We loaded up the ole REEB’s and headed out to Idaho to ride the Idaho Hot-springs Mountain Bike Route. The full pull is about 520 miles and takes about 10 days to complete if you are not racing and hoping to enjoy some of the nearly 50 hot-springs along the way. Not having that much time to take off I opted for the ~300 mile version. Still, iIts hard work covering the miles when there is a beautiful road/trail side spring every couple hours. Somehow we managed to get it all in. The route is accessible right out of Boise via the “Boise Spur” which is part bike path out of town and park gravel roads that wind around the Lucky Peak and Arrowrock Reservoirs.
The route traverses steadily uphill (sometimes felt like it was uphill the whole way!) along the beautiful Boise River dotted with hot-springs along her bank. We managed a beer and soak at least a couple times a day.
Loaded REEB Dikyelous w/ RockGeist packs
Although mainly gravel roads with the exception of some ATV trails and a short piece of mandatory single-track the riding was demanding with long sustained grinds up and over mountain passes. You an expect at least one major pass a day along the route. We got our timing a little off and were hitting these passes at the end of the day as opposed to the beginning. This of course meant that we had to go all in to be sure we cleared the pass and got down the other side to lower elevations for warmer camps.
Dollarhide Pass ~8,700 ft
There was plenty of blues sky out there on this route and I was surprised at just how isolated much of the route felt. We did roll through a few larger towns like Featherville, Ketchum and Stanley, but much of the route cruised through seemingly forgotten mining villages connected to the outside world by gravel roads and satellite internet.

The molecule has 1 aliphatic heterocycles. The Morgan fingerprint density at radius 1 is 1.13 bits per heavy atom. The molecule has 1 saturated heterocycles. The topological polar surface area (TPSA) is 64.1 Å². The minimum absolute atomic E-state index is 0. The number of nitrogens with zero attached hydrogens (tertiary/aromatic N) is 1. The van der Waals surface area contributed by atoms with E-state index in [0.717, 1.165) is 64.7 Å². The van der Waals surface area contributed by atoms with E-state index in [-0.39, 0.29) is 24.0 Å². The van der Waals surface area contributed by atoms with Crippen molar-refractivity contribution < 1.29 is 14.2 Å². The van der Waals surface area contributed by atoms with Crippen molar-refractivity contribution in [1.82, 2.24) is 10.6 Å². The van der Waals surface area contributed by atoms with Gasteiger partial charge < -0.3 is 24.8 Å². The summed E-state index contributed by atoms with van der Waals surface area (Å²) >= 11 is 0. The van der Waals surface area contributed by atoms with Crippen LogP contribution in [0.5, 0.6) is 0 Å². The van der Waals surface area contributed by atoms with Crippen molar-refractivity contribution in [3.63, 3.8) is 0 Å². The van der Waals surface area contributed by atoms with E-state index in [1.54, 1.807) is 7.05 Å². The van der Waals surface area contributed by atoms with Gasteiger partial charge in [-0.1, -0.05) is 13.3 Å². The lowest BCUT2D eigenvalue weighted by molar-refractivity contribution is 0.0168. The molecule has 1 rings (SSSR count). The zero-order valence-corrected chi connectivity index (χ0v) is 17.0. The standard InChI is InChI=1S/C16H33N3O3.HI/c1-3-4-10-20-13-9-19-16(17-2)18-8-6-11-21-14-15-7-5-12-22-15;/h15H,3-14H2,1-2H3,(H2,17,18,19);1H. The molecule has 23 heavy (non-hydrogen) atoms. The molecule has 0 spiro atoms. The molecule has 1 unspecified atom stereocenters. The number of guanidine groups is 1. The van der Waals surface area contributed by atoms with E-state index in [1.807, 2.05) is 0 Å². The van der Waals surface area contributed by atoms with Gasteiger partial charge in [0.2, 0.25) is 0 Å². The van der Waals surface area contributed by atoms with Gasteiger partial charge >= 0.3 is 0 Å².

Rolling up gravel to Galena pass
There were plenty of hot-springs along the way to soak weary legs. Surprisingly enough, we were usually the only ones in the pools. Probable for the best really, not sure we would have mixed well with pleasant company. Whatever the case, we certainly enjoyed ourselves. Russian John hot-spring was literally right there off the side of the trail. We stopped in a soaked it up before we hit the Galena pass.
Russian John Hot-spring
My REEB Dikyelous 29 inch hardtail prived to be the perfect bike for this ride. Some folks were on gravel bikes but as I prefer flat bars to drop bars on rough gravel and trail my trusty mountain bike was the perfect tool. I swapped out my 150mm MRP fork for a suspension corrected 29″ rigid fork. I dropped the 2.5″ tires although in hind sight maybe id have kept ’em as there were definitely some chunky gravel and trail sections. I instead ran 2.05″ Kenda Honey Badger tires. They felt big enough for the chunky stuff and still narrow enough to not be a killer on the few paved sections.
Campsite Stanley Valley
AS for gear, REEB has teamed up with RockGeist out of Asheville, NC who makes beautiful custom bike-packing gear. Greg sewed up a custom frame bag for my Dikyelous and sent me out a Bar Jam handlebar harness as well. Those two pieces of kit Along with a seat bag was plenty of space to haul my gear. I used a Nemo Equipment Hornet 2 tent, Trango quilt and Tensor sleeping pad. All of which made sleeping light and pretty comfy. The quilt was a little cold on the really cold nights (we did have frost a couple nights).
Historic mining town of Placerville
Bikepacking is a great way to get out and see the world. For those of you who seem to hike from teh view point of a fake set of handle bars, picking your ine down the trail, such as I, then bikepacking is definitely the way to go. You get to see such a larger cross section of a place in a much shorter timeline. And, unless the areas you are looking to travel don’t allow bikes, there really aren’t too many trails you can’t get a bike on.